The iTest (formerly known as the American High School Internet Mathematics Competition (AHSIMC)), was founded in 2004 by Bradley Metrock and takes place each September, offering students from across the country to compete against the best and brightest high school students in a highly competitive environment.
Any American high school student (or middle school, though the competition may be too challenging for all but the brightest of these) may compete in a team of up to five people. Students are not required to be students of the same school, or even residents of the same state. Because of the decentralized nature of the competition, an advisor such as a teacher of a guardian is required for each team to monitor the team and vouch for compliance with the competition's rules. No computer or calculator programs or applications are allowed on the iTest, though graphing calculator use is allowed.
Prior to 2008, it had consisted of 25 multiple-choice questions (with 1 answer choice on the first problem, 2 on the second, etc.), 25 short-answer questions, and 10 "Ultimate" questions, which are much like relay questions in that each Ultimate question depends on the answer to the previous ones. In 2008, it consisted only of 100 multiple choice or short answer problems. There were 4 Tiebreaker proof questions up until 2008 - in the 2008 competition, ties were solely broken by submission time.
Students from 44 states have participated in the iTest, including home school students. In 2005, the iTest admitted the American School of Warsaw in Poland as part of a pilot program to open the competition to international schools.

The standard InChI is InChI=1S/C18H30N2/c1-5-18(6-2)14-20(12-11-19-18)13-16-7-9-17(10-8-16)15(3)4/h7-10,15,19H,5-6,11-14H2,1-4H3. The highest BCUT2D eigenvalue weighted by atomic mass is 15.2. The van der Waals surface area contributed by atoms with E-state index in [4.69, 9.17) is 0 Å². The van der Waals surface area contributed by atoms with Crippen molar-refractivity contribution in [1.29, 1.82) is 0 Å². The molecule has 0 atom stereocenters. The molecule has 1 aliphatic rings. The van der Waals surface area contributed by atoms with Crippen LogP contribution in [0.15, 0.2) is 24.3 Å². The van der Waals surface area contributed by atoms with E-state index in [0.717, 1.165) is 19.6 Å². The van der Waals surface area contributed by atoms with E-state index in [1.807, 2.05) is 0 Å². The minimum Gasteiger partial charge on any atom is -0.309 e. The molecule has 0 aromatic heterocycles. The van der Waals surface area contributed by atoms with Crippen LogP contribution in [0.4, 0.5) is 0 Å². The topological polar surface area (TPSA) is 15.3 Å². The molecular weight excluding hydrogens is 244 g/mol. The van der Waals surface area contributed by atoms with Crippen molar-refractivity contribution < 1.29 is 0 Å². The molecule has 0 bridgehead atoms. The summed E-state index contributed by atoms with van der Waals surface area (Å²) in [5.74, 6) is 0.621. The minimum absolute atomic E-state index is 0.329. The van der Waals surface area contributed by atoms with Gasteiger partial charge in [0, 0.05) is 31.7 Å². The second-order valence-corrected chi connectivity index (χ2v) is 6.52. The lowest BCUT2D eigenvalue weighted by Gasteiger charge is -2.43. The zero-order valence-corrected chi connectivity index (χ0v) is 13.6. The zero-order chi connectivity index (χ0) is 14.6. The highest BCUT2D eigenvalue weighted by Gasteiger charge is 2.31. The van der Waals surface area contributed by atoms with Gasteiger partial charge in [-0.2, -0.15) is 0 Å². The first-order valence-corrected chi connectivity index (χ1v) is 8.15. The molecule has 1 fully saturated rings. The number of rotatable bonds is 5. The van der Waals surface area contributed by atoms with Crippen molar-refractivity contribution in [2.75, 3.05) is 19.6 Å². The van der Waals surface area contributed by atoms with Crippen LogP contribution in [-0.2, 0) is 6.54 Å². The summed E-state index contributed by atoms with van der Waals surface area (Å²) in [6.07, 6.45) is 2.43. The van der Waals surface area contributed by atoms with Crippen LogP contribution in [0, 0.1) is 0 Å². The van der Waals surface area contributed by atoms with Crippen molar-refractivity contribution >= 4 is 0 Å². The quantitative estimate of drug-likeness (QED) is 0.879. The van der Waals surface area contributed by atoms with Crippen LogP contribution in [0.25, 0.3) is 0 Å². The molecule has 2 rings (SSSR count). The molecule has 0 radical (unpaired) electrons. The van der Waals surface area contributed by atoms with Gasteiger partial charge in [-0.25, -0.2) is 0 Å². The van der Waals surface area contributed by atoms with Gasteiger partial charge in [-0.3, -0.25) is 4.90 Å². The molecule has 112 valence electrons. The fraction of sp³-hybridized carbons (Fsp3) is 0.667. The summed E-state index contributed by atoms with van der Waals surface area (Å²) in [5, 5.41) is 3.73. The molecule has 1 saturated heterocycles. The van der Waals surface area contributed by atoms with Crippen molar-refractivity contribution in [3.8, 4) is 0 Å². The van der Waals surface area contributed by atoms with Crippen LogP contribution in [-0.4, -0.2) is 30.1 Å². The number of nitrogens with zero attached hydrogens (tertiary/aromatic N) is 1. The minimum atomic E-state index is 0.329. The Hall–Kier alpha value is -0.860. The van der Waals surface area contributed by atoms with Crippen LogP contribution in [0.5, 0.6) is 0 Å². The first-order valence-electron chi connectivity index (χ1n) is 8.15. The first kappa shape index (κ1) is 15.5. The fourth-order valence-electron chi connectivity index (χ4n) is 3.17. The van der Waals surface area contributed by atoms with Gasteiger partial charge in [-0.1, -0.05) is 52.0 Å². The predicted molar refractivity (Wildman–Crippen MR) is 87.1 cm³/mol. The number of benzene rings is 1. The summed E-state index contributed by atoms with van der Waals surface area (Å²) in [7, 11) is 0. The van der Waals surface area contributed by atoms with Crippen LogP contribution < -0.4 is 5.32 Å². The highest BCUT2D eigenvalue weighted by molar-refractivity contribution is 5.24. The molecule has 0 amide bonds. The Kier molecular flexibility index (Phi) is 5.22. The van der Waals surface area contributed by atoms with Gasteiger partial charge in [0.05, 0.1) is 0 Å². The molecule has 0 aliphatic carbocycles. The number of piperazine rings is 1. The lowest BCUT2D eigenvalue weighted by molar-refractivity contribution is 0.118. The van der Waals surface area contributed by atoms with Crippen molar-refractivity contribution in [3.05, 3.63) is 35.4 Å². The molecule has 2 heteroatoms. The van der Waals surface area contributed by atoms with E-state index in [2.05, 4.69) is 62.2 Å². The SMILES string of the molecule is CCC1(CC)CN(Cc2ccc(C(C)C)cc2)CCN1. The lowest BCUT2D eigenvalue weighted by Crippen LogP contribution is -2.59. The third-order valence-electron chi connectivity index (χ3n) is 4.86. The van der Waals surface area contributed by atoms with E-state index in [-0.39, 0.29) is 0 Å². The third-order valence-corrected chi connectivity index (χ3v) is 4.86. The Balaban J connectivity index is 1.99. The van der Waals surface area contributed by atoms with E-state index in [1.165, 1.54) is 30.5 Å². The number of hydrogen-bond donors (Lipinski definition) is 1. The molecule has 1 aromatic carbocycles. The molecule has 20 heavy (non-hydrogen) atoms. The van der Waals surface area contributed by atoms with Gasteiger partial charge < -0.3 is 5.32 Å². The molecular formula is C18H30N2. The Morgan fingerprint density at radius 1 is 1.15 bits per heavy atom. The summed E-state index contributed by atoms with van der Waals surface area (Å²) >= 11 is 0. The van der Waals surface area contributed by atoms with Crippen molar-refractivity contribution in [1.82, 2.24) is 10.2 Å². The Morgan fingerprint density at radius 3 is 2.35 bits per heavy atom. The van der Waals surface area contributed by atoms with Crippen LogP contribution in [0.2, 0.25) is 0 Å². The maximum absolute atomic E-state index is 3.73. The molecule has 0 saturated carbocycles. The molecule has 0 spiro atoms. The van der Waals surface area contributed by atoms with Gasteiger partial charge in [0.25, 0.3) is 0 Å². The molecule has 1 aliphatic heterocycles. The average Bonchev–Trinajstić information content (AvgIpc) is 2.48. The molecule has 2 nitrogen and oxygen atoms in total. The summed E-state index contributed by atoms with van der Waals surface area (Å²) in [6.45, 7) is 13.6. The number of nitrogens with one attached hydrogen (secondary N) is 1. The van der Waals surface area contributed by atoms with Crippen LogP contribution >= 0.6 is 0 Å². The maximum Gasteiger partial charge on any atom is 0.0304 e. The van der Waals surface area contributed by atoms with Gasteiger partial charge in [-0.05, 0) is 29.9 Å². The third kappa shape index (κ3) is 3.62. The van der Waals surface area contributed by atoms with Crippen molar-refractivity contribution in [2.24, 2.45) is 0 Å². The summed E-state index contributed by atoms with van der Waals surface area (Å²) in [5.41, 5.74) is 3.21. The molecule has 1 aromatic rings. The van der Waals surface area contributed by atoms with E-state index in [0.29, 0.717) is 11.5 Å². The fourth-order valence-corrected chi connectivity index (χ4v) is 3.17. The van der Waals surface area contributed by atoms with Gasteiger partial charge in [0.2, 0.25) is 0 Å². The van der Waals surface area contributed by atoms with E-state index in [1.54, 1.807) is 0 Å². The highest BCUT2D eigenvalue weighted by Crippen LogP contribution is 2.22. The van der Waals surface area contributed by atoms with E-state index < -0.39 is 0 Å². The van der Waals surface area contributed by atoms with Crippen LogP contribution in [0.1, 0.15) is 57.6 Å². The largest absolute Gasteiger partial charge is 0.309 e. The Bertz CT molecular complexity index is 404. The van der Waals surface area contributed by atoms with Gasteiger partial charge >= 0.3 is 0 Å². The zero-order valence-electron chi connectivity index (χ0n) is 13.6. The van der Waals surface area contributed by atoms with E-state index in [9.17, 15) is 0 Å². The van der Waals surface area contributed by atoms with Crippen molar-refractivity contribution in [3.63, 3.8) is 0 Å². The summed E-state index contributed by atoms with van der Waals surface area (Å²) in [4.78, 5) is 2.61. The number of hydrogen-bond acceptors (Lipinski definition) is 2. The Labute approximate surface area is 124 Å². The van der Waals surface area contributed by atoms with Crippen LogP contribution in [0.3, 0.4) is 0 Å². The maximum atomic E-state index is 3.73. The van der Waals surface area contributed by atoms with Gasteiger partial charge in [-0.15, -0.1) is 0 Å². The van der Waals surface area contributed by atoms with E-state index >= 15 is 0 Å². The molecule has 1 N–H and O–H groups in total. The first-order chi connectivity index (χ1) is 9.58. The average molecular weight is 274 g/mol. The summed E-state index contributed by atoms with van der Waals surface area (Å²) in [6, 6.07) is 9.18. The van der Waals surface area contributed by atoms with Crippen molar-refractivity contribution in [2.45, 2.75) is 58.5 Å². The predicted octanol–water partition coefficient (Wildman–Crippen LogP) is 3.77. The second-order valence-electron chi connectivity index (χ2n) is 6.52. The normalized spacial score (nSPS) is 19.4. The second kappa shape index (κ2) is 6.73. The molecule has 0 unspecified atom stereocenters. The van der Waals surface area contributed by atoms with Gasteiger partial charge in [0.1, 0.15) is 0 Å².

When the iTest was founded in 2004, it was named the American High School Internet Mathematics Competition, as mentioned before. However, the iTest soon became its nickname, and the competition officially adopted the name in 2007.
The iTest offers a different prize each year, attempting to reward the top students with cutting edge technology.
- In 2004, each student on the winning team was awarded their choice of a Microsoft Xbox, Sony PlayStation 2, or Nintendo GameCube.
- In 2005, each participant of the winning team was given an Apple iPod nano.
- In 2006, each member of the winning team received a Wii, Nintendo DS Lite, and a copy of Brain Age. (Wiis were not given due to availability issues).
- In 2007, each member of the winning team was awarded a $200 Best Buy gift card.
Prizes are also offered for other criteria, including State Champion, Sponsor's Award for Leadership, and Best Team Name.
- 2004: Gangsta Feedbags
- 2005: Team Dominators
- 2006: Quagga
- 2007: North Carolina
- 2008: Purchase Cellophane (AAST)
The 2006 logo
The 2007 logo